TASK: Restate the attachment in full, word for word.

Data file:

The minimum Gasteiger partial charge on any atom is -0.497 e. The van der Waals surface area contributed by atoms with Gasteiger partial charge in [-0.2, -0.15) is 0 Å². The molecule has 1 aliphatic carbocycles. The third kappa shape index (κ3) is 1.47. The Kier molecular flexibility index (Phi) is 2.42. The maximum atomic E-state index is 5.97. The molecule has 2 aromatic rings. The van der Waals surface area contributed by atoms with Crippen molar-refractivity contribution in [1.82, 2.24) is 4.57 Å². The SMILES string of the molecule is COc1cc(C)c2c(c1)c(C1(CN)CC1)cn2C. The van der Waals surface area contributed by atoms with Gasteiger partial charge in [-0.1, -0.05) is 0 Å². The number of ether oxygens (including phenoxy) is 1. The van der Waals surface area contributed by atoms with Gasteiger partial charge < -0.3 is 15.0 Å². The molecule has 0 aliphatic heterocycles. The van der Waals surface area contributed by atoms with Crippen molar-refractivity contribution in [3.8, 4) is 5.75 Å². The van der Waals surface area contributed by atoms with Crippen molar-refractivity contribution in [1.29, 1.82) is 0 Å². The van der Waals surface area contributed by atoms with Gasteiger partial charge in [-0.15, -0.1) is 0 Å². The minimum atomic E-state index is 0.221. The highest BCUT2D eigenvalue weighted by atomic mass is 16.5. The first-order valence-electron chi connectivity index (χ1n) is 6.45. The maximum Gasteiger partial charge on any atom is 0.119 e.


The minimum Gasteiger partial charge on any atom is -0.497 e. The van der Waals surface area contributed by atoms with Gasteiger partial charge in [-0.2, -0.15) is 0 Å². The molecule has 1 aliphatic carbocycles. The third kappa shape index (κ3) is 1.47. The Kier molecular flexibility index (Phi) is 2.42. The maximum atomic E-state index is 5.97. The molecule has 2 aromatic rings. The van der Waals surface area contributed by atoms with Crippen molar-refractivity contribution in [1.82, 2.24) is 4.57 Å². The SMILES string of the molecule is COc1cc(C)c2c(c1)c(C1(CN)CC1)cn2C. The van der Waals surface area contributed by atoms with Gasteiger partial charge in [-0.1, -0.05) is 0 Å². The number of ether oxygens (including phenoxy) is 1. The van der Waals surface area contributed by atoms with Gasteiger partial charge < -0.3 is 15.0 Å². The molecule has 0 aliphatic heterocycles. The van der Waals surface area contributed by atoms with Crippen molar-refractivity contribution in [3.8, 4) is 5.75 Å². The van der Waals surface area contributed by atoms with Crippen molar-refractivity contribution in [1.29, 1.82) is 0 Å². The van der Waals surface area contributed by atoms with Gasteiger partial charge in [-0.15, -0.1) is 0 Å². The minimum atomic E-state index is 0.221. The highest BCUT2D eigenvalue weighted by atomic mass is 16.5. The first-order valence-electron chi connectivity index (χ1n) is 6.45. The maximum Gasteiger partial charge on any atom is 0.119 e.